However, related federal caselaw sheds light on the parameters of discovery applicable to third-party litigation funding files. In Nunes v. Lizza, the Northern District of Iowa was faced with a motion to compel third-party litigation funding discovery requests. See No. 20-cv-4003-CJW, 2021 WL 7186264, at *1 (N.D. Iowa Oct. 26, 2021). It held that “‘courts across the country . . . have held that litigation funding information is generally irrelevant to proving the claims and defenses in a case.’” Id. at *3 (quoting Fulton v. Foley, No. 17-CV-8696, 2019 WL 6609298, at *2 (N.D. Ill. Dec. 5, 2019)). Yet, “‘[d]iscovery into litigation funding is appropriate when there is a sufficient factual showing of “something untoward” occurring in the case.’” Nunes, 2021 WL 7186264, at *4 (quoting V5 Technologies v. Switch, Ltd., 334 F.R.D. 306, 311-12 (D. Nev. 2019)). Based on these holdings, the court in Nunes performed a case-specific analysis and ultimately permitted discovery (subject to in camera inspection) as the defendants “raise[d] legitimate subjects for inquiry not present in a more run-of-the-mill personal injury case or commercial dispute.” Nunes, 2021 WL 7186264, at *4.
Under Iowa federal law, all parties are required to file Disclosure Statements at the outset of a case. See N.D. Iowa L.R. 7.1 (2023); S.D. Iowa L.R. 7.1 (2023). These Disclosure Statements require parties to disclose (1) “the names of all associations, firms, partnerships, corporations, and other artificial entities that either are related to the [party] as a parent, subsidiary, or otherwise, or have a direct or indirect pecuniary interest in the [party’s] outcome in the case;” and (2) “with respect to each such entity, a description of its connection to or interest in the litigation.” Id. This requirement would arguably include the disclosure of third-party entities who fund a party’s litigation. Therefore, discovery of the “identity” of third parties who fund litigation, and their “connection” to the case, is arguably mandated in Iowa federal courts. At this time, it appears that Nunes v. Lizza is the sole guidance discussing the extent to which parties may discover additional information regarding third-party litigation funding. See 2021 WL 7186264.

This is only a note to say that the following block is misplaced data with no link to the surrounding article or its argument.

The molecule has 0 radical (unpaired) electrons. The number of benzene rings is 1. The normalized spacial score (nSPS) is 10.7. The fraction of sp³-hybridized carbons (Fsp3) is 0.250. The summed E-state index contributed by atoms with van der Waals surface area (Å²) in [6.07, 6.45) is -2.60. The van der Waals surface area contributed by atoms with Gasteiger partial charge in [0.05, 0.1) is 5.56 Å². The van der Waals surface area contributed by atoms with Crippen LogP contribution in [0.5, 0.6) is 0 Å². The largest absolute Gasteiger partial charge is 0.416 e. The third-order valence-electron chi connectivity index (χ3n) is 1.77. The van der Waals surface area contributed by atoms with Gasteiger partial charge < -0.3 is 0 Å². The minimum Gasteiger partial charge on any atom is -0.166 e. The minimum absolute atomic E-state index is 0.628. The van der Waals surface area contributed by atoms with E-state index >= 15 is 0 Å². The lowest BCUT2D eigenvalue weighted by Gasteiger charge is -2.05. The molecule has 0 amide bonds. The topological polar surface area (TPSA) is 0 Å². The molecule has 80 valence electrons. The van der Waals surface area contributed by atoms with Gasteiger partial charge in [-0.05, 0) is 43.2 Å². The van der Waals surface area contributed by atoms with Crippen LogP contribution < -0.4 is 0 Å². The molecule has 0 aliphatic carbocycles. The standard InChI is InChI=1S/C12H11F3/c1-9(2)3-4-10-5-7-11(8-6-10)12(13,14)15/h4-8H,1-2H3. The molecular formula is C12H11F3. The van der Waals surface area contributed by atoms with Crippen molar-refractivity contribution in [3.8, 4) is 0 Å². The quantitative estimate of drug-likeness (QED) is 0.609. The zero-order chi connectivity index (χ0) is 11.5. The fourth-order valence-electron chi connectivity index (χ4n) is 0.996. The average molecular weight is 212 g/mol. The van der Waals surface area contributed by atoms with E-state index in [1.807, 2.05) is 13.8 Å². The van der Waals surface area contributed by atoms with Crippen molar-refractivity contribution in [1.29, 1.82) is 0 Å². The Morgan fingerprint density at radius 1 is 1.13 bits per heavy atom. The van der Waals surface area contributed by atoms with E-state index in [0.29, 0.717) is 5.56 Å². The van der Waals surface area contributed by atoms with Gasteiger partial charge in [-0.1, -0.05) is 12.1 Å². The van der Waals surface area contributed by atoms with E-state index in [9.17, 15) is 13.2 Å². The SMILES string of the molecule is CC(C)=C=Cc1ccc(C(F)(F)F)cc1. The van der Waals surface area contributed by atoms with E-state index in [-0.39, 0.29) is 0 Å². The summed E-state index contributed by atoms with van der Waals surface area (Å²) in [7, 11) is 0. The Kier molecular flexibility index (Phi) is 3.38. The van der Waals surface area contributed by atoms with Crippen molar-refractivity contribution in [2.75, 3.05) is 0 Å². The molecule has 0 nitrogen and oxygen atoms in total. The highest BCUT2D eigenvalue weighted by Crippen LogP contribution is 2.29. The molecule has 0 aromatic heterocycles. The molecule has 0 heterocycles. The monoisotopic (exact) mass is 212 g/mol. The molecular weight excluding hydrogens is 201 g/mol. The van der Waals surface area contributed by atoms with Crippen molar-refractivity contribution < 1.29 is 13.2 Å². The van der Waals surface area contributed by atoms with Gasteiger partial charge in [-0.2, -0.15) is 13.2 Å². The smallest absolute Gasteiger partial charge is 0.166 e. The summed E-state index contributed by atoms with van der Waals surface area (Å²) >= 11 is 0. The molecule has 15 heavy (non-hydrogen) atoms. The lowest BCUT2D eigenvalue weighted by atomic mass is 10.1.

What is the procedure for the resolution of a claim for injuries to a minor in your state? Does the minor’s age affect the statute of limitations for a personal injury claim?